Figure 1: Flow chart showing study methodology.

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  1. Low temperature long time pasteurization/holder method: 10 ml of milk sample was pasteurized at 62.5°C for 30 min. Each sample thus treated was divided into two sub-aliquots (5 ml each). After thermal processing 5 ml sample was sent to microbiology laboratory and inoculated with E. coli, the remaining 5 ml sample was stored under −18°C for 72 h in human milk bank. After completion of storage for 72 h, milk sample was sent to microbiology laboratory and inoculated with E. coli.
  2. High temperature short time pasteurization/flash method: 10 ml milk sample was pasteurized at 72°C for 15 sec. Each treated sample was divided into two sub aliquots (5 ml) each. After thermal processing 5 ml sample was sent to microbiology laboratory and inoculated with E. coli, remaining 5 ml sample was stored under −18°C for 72 h in human milk bank. After completion of storage for 72 h, milk sample was sent to microbiology laboratory and inoculated with E. coli.


The degree of bacteriolysis was calculated in each milk sample by the following formula[14]:



E. coli ATCC 25922 strain (Microbiologics Inc, USA) was used as the bacterial agent for the study. E. coli strain was grown in the blood culture medium overnight. The inoculum was counted manually in the log phase and adjusted to turbidity equivalent to McFarland 1 which corresponded to 3×10[8] cfu/ml. This was diluted to 1 in 100 and 0.2 ml of the inoculums thus obtained was added to 2 ml of milk sample and peptone broth (control). Further, 0.1 ml of this sample was inoculated on enriched medium and incubated at 37°C (3×10[6] cfu/ml). E. coli count was checked at 4, 8 and 24 h. Percentage reduction in E. coli growth as compared to control sample was noted in each milk sample[14].

Statistical analysis:The results were presented as percentages of control sample counts (% reduction in E. coli growth). Increased bactericidal activity in milk was associated with an increased percentage reduction in the growth of E. coli. The difference between values in term and preterm mothers after each sample treatment was assessed using Mann-Whitney U-test. Data were also analyzed by the least significant difference test for highly significant differences, using the Statgraphics Plus v5.1 statistical package (Statpoint Technologies, Inc., USA).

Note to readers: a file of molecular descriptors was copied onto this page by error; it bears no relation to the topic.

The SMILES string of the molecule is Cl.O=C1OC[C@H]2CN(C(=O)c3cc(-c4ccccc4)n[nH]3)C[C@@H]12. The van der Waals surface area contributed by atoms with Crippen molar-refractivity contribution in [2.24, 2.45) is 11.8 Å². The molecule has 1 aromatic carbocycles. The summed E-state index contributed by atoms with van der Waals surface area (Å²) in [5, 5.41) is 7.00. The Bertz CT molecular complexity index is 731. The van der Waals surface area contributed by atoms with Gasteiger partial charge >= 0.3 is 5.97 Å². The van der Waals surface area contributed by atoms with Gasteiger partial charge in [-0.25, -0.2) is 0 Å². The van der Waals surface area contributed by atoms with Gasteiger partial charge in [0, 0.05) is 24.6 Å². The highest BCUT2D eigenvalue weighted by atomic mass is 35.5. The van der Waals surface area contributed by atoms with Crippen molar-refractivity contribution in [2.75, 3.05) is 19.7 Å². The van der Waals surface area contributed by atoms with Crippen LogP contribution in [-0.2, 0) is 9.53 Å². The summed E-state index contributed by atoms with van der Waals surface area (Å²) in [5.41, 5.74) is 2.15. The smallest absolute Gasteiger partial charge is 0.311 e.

Results & Discussion Top


The milk samples were subjected to both methods of pasteurization and reduction in bacterial growth was evaluated. Low temperature and high temperature pasteurized milk showed a significant (P <0.001) reduction in the growth of E. coli (46.41 and 25.50%, respectively) after 24 h of incubation [Table 1].
Table 1: Percentage reduction in bacterial growth by different methods of pasteurization (n=48)

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The percentage reduction in bacterial growth in the two different methods of pasteurization with two subgroups i.e., inoculation immediately after pasteurization and after storage for 72 h at −18°C was analyzed [Table 2]. The bactericidal activity was more in samples subjected to holder method after incubation period for 24 h. The difference between the two methods showed significant difference (P <0.001). Thus, the samples exposed to flash method presented a greater decrease in the percentage reduction of E. coli growth after 24 h of incubation than the samples subjected to holder method, indicating a comparatively greater loss of bactericidal capacity. Confluent growth of E. coli was seen in 28.89 per cent samples subjected to holder method and 40 per cent samples subjected to flash method of pasteurization 12 h post-inoculation.